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Embark Investor Confidence Barometer

Advisers must act as £5.5trn intergenerational wealth trickles down

  1. Clients’ partners twice as likely to ask for introduction than advisers

  2. Female advisers show the way on intergenerational connections

  3. Only tenth retain services of partners or children for vast majority of clients

Adviser readiness for what is expected to be an unprecedented wealth transfer between generations in the next 25 years is mixed, according to the latest Embark Investor Confidence Barometer.

While more than two-thirds (68%) of advisers said they recognised the importance of building relationships with clients’ partners or relatives, few advisers are proactively doing so.

According to Kings Court Trust, £5.5trn* is expected to pass between generations in the UK by 2047.

Where advisers have been introduced to clients’ partners or children, it was the clients, rather than the advisers, who tended to kick things off.

According to the Barometer, where an introduction has been made, in less than a fifth of cases did the adviser ask to be introduced.

Both the clients themselves, and in particular the clients’ partners, were significantly more likely to prompt the introduction.

* www.kctrust.co.uk/partner-blog/infographic-intergenerational-wealth

Female advisers show the way

However, hiring more female advisers gives firms a greater chance of building stronger intergenerational connections with clients, the research suggests.

Almost three-quarters of female advisers believe it is important to build relationships with clients’ children and grandchildren, compared with just over half of male advisers (53%).

And this outlook appears to lead to better results: 37% of female advisers said they had established a connection with more than half of their clients’ children, against 26% of male advisers.

It also appears that this leads to a greater chance of retaining business from a client’s child when the client dies: a third (33%) of female advisers said they retain this business for most clients, while 31% of male advisers indicated the same.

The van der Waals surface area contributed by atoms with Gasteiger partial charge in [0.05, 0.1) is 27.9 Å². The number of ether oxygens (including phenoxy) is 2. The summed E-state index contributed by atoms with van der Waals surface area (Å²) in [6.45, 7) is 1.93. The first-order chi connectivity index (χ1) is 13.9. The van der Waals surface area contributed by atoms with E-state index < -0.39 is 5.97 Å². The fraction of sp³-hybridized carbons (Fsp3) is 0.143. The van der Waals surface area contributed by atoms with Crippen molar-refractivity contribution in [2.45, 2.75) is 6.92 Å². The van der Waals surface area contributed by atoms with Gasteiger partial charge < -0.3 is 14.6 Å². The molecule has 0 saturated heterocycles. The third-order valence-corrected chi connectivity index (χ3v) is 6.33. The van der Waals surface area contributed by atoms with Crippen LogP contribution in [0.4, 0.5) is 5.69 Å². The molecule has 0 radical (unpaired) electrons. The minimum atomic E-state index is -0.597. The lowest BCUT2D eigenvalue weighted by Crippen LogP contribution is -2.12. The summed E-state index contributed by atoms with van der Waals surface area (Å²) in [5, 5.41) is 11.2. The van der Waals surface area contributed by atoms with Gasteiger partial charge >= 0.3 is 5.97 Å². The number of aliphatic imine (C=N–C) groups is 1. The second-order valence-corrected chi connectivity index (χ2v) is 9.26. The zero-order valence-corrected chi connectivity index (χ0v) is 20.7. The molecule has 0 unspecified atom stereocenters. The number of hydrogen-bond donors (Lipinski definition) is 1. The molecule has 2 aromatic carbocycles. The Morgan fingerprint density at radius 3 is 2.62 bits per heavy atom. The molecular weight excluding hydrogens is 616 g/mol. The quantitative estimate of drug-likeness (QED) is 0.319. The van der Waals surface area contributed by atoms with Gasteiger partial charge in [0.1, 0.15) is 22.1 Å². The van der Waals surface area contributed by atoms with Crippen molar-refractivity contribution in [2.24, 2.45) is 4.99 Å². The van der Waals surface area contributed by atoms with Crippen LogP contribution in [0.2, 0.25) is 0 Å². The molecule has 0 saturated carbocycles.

Retaining the services of clients’ relatives

Overall, when clients die, advisers are retaining the family’s services – however few say this is the case for a significant majority of clients they deal with.

Around two-thirds of advisers said they retained the services of partners or children for at least half of their clients. However, only around 10% of advisers said they retained the advice services of partners or children for the vast majority of clients who died.

“Advisers are familiar with the benefits of intergenerational planning. By considering the broader family context when dealing with clients, they are deepening existing relationships, building new ones, and creating value in their business.

So it comes as a surprise that relatively few of the connections advisers have established with clients’ partners and children were instigated by the advisers themselves. Instead, according to the Barometer, they were more often started by the client or a relative.

Of course, if clients – or their partners or children – tend to initiate these things perhaps advisers don’t often need to. However, our previous research found the topic of intergenerational planning comes up naturally with clients, especially during initial conversations, so could some advisers be missing a trick here?

It was also interesting to note the differing views male and female advisers had on building intergenerational relationships. This may be another nod to the numerous benefits of hiring more female advisers, with the Barometer suggesting these benefits extend to ESG advice (many more female advisers are confident they understand their clients’ needs on ESG) and even to optimism about the health of the advice market. The results found female advisers are far more confident in their ability to continue to charge enough in the future, with 75% confident against only 53% of male advisers.”

Jackie Leiper
CEO, Embark Group

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